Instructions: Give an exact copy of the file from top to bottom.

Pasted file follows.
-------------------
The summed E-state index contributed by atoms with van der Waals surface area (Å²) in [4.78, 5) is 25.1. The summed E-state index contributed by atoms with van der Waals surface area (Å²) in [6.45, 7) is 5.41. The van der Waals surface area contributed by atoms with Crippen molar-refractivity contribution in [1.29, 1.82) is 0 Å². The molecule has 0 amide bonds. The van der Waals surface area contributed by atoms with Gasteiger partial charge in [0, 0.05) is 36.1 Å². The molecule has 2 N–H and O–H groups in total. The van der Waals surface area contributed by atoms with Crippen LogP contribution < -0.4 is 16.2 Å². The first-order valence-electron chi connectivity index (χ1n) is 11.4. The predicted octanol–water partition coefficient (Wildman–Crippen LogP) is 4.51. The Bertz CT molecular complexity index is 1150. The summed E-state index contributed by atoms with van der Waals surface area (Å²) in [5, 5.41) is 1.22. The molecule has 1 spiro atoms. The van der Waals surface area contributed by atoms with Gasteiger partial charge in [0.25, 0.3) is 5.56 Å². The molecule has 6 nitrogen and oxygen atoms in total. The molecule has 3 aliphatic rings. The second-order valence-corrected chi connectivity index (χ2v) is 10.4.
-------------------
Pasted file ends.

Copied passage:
The summed E-state index contributed by atoms with van der Waals surface area (Å²) in [4.78, 5) is 25.1. The summed E-state index contributed by atoms with van der Waals surface area (Å²) in [6.45, 7) is 5.41. The van der Waals surface area contributed by atoms with Crippen molar-refractivity contribution in [1.29, 1.82) is 0 Å². The molecule has 0 amide bonds. The van der Waals surface area contributed by atoms with Gasteiger partial charge in [0, 0.05) is 36.1 Å². The molecule has 2 N–H and O–H groups in total. The van der Waals surface area contributed by atoms with Crippen LogP contribution < -0.4 is 16.2 Å². The first-order valence-electron chi connectivity index (χ1n) is 11.4. The predicted octanol–water partition coefficient (Wildman–Crippen LogP) is 4.51. The Bertz CT molecular complexity index is 1150. The summed E-state index contributed by atoms with van der Waals surface area (Å²) in [5, 5.41) is 1.22. The molecule has 1 spiro atoms. The van der Waals surface area contributed by atoms with Gasteiger partial charge in [0.25, 0.3) is 5.56 Å². The molecule has 6 nitrogen and oxygen atoms in total. The molecule has 3 aliphatic rings. The second-order valence-corrected chi connectivity index (χ2v) is 10.4.